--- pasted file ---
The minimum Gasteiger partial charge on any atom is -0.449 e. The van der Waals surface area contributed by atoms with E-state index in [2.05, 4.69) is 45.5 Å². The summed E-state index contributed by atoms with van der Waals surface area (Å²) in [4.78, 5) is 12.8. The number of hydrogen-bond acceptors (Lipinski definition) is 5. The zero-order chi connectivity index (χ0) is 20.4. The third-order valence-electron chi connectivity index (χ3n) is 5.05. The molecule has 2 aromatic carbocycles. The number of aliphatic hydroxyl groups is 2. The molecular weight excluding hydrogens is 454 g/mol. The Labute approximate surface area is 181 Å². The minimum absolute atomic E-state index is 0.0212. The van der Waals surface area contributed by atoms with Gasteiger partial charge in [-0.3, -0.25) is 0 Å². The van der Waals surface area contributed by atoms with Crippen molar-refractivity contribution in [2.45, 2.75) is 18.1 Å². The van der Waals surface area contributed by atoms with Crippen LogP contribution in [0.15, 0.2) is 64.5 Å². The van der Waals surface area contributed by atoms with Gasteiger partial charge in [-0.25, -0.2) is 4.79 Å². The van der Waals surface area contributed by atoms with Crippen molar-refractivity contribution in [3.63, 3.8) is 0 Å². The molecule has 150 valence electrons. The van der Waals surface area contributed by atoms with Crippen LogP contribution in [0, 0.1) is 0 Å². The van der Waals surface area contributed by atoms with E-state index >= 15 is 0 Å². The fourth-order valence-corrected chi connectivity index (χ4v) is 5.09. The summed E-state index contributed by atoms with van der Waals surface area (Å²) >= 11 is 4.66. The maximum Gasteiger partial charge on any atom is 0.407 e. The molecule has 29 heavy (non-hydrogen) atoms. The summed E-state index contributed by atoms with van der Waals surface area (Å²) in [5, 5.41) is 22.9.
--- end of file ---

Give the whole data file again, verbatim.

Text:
The minimum Gasteiger partial charge on any atom is -0.449 e. The van der Waals surface area contributed by atoms with E-state index in [2.05, 4.69) is 45.5 Å². The summed E-state index contributed by atoms with van der Waals surface area (Å²) in [4.78, 5) is 12.8. The number of hydrogen-bond acceptors (Lipinski definition) is 5. The zero-order chi connectivity index (χ0) is 20.4. The third-order valence-electron chi connectivity index (χ3n) is 5.05. The molecule has 2 aromatic carbocycles. The number of aliphatic hydroxyl groups is 2. The molecular weight excluding hydrogens is 454 g/mol. The Labute approximate surface area is 181 Å². The minimum absolute atomic E-state index is 0.0212. The van der Waals surface area contributed by atoms with Gasteiger partial charge in [-0.3, -0.25) is 0 Å². The van der Waals surface area contributed by atoms with Crippen molar-refractivity contribution in [2.45, 2.75) is 18.1 Å². The van der Waals surface area contributed by atoms with Crippen LogP contribution in [0.15, 0.2) is 64.5 Å². The van der Waals surface area contributed by atoms with Gasteiger partial charge in [-0.25, -0.2) is 4.79 Å². The van der Waals surface area contributed by atoms with Crippen molar-refractivity contribution in [3.63, 3.8) is 0 Å². The molecule has 150 valence electrons. The van der Waals surface area contributed by atoms with Crippen LogP contribution in [0, 0.1) is 0 Å². The van der Waals surface area contributed by atoms with E-state index >= 15 is 0 Å². The fourth-order valence-corrected chi connectivity index (χ4v) is 5.09. The summed E-state index contributed by atoms with van der Waals surface area (Å²) >= 11 is 4.66. The maximum Gasteiger partial charge on any atom is 0.407 e. The molecule has 29 heavy (non-hydrogen) atoms. The summed E-state index contributed by atoms with van der Waals surface area (Å²) in [5, 5.41) is 22.9.